The Bush’s autumn season gets under way this week with the world premiere of How Love Is Spelt by young Liverpudlian writer Chloe Moss. It will be followed in November by the world premiere of Gong Donkeys, the latest play by Richard Cameron, whose play The Glee Club, first seen at the Bush in 2002 ahead of a West End transfer, is currently embarked on a UK-wide tour.

In How Love Is Spelt, Peta has left her familiar roots in Liverpool and thrown herself into a new city, new people and new life with a vengeance. Although life in a student bedsit is perhaps not as glamorous as she imagined, in London clubland she can continually reinvent herself, trying a new identity each night.

In Julie Anne Robinson’s premiere production, Kay Lyon plays Peta, joined by Joanne Pearce (A Woman of No Importance) and Colin Tierney (Othello, Ivanov). How Love Is Spelt opens on 1 October 2004 (previews from 29 September) and continues until 23 October.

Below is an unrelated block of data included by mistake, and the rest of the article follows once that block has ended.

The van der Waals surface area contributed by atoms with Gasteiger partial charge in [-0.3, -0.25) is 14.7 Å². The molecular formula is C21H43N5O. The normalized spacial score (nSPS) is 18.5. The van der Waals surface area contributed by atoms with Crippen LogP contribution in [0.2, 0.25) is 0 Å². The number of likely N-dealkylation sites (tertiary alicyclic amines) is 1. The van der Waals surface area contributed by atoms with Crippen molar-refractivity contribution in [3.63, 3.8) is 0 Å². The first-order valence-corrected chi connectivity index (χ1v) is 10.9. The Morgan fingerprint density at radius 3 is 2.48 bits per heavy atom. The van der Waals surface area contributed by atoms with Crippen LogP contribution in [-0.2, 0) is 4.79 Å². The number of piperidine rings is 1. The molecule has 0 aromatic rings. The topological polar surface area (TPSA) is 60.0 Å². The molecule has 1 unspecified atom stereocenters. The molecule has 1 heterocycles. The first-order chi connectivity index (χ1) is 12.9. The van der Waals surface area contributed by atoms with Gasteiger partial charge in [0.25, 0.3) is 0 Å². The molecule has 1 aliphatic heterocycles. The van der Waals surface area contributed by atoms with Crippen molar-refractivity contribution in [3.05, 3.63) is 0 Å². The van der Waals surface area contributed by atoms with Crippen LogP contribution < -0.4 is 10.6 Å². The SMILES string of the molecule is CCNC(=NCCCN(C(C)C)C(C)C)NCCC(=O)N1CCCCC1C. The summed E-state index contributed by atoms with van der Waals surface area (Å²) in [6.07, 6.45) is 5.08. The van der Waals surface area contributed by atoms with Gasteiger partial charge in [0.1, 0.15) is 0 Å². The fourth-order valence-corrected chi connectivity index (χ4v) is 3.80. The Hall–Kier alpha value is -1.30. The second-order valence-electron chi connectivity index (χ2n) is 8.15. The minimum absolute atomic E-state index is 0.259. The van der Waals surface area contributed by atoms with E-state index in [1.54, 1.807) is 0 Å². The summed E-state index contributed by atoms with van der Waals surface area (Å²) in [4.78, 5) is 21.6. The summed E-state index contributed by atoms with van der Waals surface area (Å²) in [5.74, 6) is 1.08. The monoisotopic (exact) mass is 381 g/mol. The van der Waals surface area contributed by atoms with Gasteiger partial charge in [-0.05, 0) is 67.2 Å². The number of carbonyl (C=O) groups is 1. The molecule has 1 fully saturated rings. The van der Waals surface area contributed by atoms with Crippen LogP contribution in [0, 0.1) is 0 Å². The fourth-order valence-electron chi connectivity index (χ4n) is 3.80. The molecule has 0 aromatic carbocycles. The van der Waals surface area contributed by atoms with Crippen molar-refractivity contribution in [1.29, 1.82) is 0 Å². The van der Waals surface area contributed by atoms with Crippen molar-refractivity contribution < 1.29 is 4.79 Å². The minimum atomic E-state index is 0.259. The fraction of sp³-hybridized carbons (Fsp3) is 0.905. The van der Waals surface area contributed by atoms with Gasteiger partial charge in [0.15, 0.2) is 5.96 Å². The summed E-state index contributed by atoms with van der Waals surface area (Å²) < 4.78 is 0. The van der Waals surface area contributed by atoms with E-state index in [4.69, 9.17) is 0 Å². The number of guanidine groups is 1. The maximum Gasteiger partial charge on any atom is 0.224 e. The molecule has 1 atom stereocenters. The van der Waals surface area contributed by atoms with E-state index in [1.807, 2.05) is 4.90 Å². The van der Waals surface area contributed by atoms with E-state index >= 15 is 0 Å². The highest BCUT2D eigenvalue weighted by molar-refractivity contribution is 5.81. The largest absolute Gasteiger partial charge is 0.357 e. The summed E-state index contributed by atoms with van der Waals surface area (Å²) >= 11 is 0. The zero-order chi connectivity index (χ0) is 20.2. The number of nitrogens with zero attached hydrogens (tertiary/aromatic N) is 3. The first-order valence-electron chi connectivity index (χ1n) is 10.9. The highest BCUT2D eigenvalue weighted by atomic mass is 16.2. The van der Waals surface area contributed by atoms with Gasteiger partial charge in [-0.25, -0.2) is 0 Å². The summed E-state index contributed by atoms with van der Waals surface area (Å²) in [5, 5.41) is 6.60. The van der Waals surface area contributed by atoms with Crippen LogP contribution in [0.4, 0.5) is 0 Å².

Taking its title from a line in Charles Dickens’ The Lazy Tour of Two Idle Apprentices, Gong Donkeys is a story about storytelling, from soap scenarios to Dickens in Doncaster. It’s directed by Bush artistic director Mike Bradwell and designed by Lisa Lillywhite. It runs from 5 November to 11 December 2004 (previews from 3 November).

In the new year, the Bush will co-produce the world premiere of The Girl with Red Hair, the latest from Scottish playwright Sharman Macdonald’s latest whose first play, When I was a Girl I used to Scream and Shout, premiered at the Bush in 1984. One summer in a small town on the west coast of Scotland, three generations are profoundly affected by the death of 17-year-old Roslyn.

The Girl with Red Hair will also be directed by Mike Bradwell. It opens first at Edinburgh’s Royal Lyceum Theatre, where it runs from 17 February to 12 March 2005. Dates for its subsequent London season have yet to be confirmed.

- by Terri Paddock